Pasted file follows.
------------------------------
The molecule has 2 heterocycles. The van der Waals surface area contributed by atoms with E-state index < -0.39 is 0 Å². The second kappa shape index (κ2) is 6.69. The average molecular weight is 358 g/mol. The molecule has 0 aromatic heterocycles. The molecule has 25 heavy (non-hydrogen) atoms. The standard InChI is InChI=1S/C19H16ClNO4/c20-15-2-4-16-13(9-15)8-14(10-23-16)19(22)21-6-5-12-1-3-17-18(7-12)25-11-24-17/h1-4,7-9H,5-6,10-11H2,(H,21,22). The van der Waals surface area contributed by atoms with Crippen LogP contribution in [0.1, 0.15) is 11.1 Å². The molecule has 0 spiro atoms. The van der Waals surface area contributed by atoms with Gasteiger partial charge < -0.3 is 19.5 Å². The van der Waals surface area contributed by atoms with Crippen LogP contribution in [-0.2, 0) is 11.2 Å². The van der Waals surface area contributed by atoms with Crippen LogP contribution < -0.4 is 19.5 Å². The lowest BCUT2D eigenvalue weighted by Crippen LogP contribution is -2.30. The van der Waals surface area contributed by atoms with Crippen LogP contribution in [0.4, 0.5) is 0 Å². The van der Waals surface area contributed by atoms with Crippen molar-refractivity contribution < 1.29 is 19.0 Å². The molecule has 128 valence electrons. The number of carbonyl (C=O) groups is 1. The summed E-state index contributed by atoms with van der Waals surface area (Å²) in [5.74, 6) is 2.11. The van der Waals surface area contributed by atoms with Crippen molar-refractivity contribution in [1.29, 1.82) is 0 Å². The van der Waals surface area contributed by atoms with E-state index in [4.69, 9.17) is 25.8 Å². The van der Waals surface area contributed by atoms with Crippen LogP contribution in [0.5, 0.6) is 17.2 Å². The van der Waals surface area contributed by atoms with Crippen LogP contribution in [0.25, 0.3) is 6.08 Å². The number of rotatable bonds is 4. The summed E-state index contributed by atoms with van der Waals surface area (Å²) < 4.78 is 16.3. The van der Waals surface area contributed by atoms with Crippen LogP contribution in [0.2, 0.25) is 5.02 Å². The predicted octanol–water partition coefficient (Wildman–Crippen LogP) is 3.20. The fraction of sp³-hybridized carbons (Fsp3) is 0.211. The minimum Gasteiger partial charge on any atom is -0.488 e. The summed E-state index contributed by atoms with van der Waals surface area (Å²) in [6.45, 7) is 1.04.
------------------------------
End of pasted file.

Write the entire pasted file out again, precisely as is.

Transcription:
The molecule has 2 heterocycles. The van der Waals surface area contributed by atoms with E-state index < -0.39 is 0 Å². The second kappa shape index (κ2) is 6.69. The average molecular weight is 358 g/mol. The molecule has 0 aromatic heterocycles. The molecule has 25 heavy (non-hydrogen) atoms. The standard InChI is InChI=1S/C19H16ClNO4/c20-15-2-4-16-13(9-15)8-14(10-23-16)19(22)21-6-5-12-1-3-17-18(7-12)25-11-24-17/h1-4,7-9H,5-6,10-11H2,(H,21,22). The van der Waals surface area contributed by atoms with Crippen LogP contribution in [0.1, 0.15) is 11.1 Å². The molecule has 0 spiro atoms. The van der Waals surface area contributed by atoms with Gasteiger partial charge < -0.3 is 19.5 Å². The van der Waals surface area contributed by atoms with Crippen LogP contribution in [-0.2, 0) is 11.2 Å². The van der Waals surface area contributed by atoms with Crippen LogP contribution < -0.4 is 19.5 Å². The lowest BCUT2D eigenvalue weighted by Crippen LogP contribution is -2.30. The van der Waals surface area contributed by atoms with Crippen LogP contribution in [0.4, 0.5) is 0 Å². The van der Waals surface area contributed by atoms with Crippen molar-refractivity contribution < 1.29 is 19.0 Å². The molecule has 128 valence electrons. The number of carbonyl (C=O) groups is 1. The summed E-state index contributed by atoms with van der Waals surface area (Å²) in [5.74, 6) is 2.11. The van der Waals surface area contributed by atoms with Crippen molar-refractivity contribution in [1.29, 1.82) is 0 Å². The van der Waals surface area contributed by atoms with E-state index in [4.69, 9.17) is 25.8 Å². The van der Waals surface area contributed by atoms with Crippen LogP contribution in [0.5, 0.6) is 17.2 Å². The van der Waals surface area contributed by atoms with Crippen LogP contribution in [0.25, 0.3) is 6.08 Å². The number of rotatable bonds is 4. The summed E-state index contributed by atoms with van der Waals surface area (Å²) < 4.78 is 16.3. The van der Waals surface area contributed by atoms with Crippen LogP contribution in [0.2, 0.25) is 5.02 Å². The predicted octanol–water partition coefficient (Wildman–Crippen LogP) is 3.20. The fraction of sp³-hybridized carbons (Fsp3) is 0.211. The minimum Gasteiger partial charge on any atom is -0.488 e. The summed E-state index contributed by atoms with van der Waals surface area (Å²) in [6.45, 7) is 1.04.